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Let’s face it: I’ve been around the block a few times. I’ve done a lot of things, seen a lot of places and met a lot of people over the years, but thankfully, I have yet to do it …
Let’s face it: I’ve been around the block a few times. I’ve done a lot of things, seen a lot of places and met a lot of people over the years, but thankfully, I have yet to do it all. This past week was a good reminder of that notion, and while I often feel like Methuselah, there’s still a little fight in me, coupled with a never-ending desire to see, hear and do. I suppose it’s just in my nature, and of course I credit my mother with instilling a yearning for learning at an early age. “Try it,” she’d say without hesitation when I would express concern over my abilities or lack thereof. “What could it hurt? Even if you don’t succeed, you’ll be no worse off than when you started.” Don’t get me wrong, my mother was not exactly Yoda, and not all words that came out of her mouth were pearls of wisdom, but still… Barbara is gone nine years this week, and every anniversary of her passing still feels like the first.
I couldn’t call Mom to relate my excitement over participating in the 9th annual “Country Cares for St. Jude Kids Radiothon” that then 18-year-old Vicki Sims (née Dunlap) spearheaded over at Thunder 102 (and 104.5) radio years ago, but I can recall much about the first one, and what an emotional journey it was. It’s never easy spending days on end asking folks in the Upper Delaware River region for donations, but with each successive year, the survival rates go up, and I’m always blown away by the sheer generosity of you all. It takes far more than a village to make this incredible fundraiser spring to life each year, and once again, folks from near and far contributed nickels and dimes to raise more than $70,000 to support the fight against childhood cancer (www.stjude.org).
Last weekend also marked the 15th anniversary of the Delaware Valley Arts Alliance’s “Art in Sixes,” a “small works show” that I’m participating in for the very first time. Although I’ve always admired this annual exhibit, I’ve never submitted my own photographs until now. I am still elated over seeing something that I tried (thanks, Mom!) and succeeded in accomplishing. It sounds goofy, but I’ve always wanted one of those little stickers that read “DVAA Art in Sixes—ask me which is mine.” I now have my first one, to be pressed into my book of memories for future generations (I mean my nephew Harley) to fling into the garbage when I’m gone, shaking his head over the insane amount of stuff I have accumulated over a lifetime.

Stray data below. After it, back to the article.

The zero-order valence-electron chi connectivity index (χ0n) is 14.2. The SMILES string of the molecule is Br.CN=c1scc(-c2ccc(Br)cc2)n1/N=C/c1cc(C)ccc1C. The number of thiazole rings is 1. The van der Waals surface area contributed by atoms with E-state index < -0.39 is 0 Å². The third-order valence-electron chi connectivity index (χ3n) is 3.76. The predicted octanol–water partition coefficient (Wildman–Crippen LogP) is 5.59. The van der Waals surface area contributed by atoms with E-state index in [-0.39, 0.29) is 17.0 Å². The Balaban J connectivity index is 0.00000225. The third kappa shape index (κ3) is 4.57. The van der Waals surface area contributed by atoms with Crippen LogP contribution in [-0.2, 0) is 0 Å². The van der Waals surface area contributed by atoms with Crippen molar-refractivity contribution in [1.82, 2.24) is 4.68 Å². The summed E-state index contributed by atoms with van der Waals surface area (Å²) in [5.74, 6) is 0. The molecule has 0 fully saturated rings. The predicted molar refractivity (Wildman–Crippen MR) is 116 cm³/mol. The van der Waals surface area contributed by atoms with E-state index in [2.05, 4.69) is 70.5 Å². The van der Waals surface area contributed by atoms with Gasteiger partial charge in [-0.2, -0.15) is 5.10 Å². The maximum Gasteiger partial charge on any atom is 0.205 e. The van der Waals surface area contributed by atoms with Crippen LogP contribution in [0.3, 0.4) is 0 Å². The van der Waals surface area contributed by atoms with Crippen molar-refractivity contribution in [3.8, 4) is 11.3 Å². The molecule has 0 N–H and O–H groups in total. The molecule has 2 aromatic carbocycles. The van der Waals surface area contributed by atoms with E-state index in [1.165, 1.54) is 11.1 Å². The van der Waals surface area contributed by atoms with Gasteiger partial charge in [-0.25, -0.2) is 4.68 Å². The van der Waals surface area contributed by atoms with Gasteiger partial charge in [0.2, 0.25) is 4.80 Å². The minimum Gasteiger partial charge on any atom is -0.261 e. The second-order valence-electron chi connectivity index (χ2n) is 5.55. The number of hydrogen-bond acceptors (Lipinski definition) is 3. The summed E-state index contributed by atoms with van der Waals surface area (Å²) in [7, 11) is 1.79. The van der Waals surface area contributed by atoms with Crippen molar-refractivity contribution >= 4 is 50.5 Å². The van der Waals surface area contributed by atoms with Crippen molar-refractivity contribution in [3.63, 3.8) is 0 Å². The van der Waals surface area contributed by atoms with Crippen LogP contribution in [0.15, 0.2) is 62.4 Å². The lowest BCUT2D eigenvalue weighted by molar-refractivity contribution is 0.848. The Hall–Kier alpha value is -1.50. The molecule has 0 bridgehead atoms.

“Yes, it’s my first time, too,” artist Esther Klein informed me while I was admiring her miniature mandalas, meticulously painted on four canvasses adorning the walls at the DVAA. “In fact,” she continued, “I only started painting three years ago.” Stunned, I looked more closely. “But they’re amazing!” I enthused. “Are you pulling my leg?” Learning that Klein had been “fooling around” with painting the intricate patterns on rocks for a while, she decided to try her hand at recreating the geometric figures that represent Buddhist and Hindu symbolism on six-by-six-inch (get it?) squares for the DVAA exhibit on display through December 22nd. “Just in time for holiday gift giving,” I remind my pals who have expressed the desire to own a piece of my work. “You can buy ‘em all.” I chided a friend ooohing and ahhing over my series of photos titled ‘The Four Seasons:” “Surely you have room on your walls.” I encouraged, “They’re small.”
In all seriousness, though, this exhibit is (IMHO) amazing. Comprised of 632 pieces of art created by 206 highly creative individuals, I’m always stunned not only by the staggering number of pieces in the show but even more so by the talent represented. Small paintings, sculptures, photographs and mixed-media pieces abound. Every year gallery director Rocky Pinciotti (assisted by a small army of dedicated volunteers) beams as he addresses the crowd out to celebrate the opening. “This is community,” Pinciotti said, echoing the words of an art fan, who was catching this show for the first time. “Where can you find over 600 pieces of art, made my more than 200 artists?”
“In Narrowsburg,” someone called out from the crowd, to thunderous applause. “Think about that,” Rocky said. “We’ve got as much art in here as The Museum of Modern Art (MOMA) has on the first floor.” DVAA Executive Director Ariel Shanberg also had a few words to say after Pinciotti acknowledged and thanked everyone involved. “He’s a mad scientist, a genius of space and esthetics, and he loves each and every one of you,” Shanberg said, referring to Pinciotti and his dedication to the arts community. “This is a symbiotic relationship, and Rocky cares about you all in a way that I’ve rarely seen.” As for me being a small part of the bigger picture, this one might be a first, but I sure hope it’s not my last.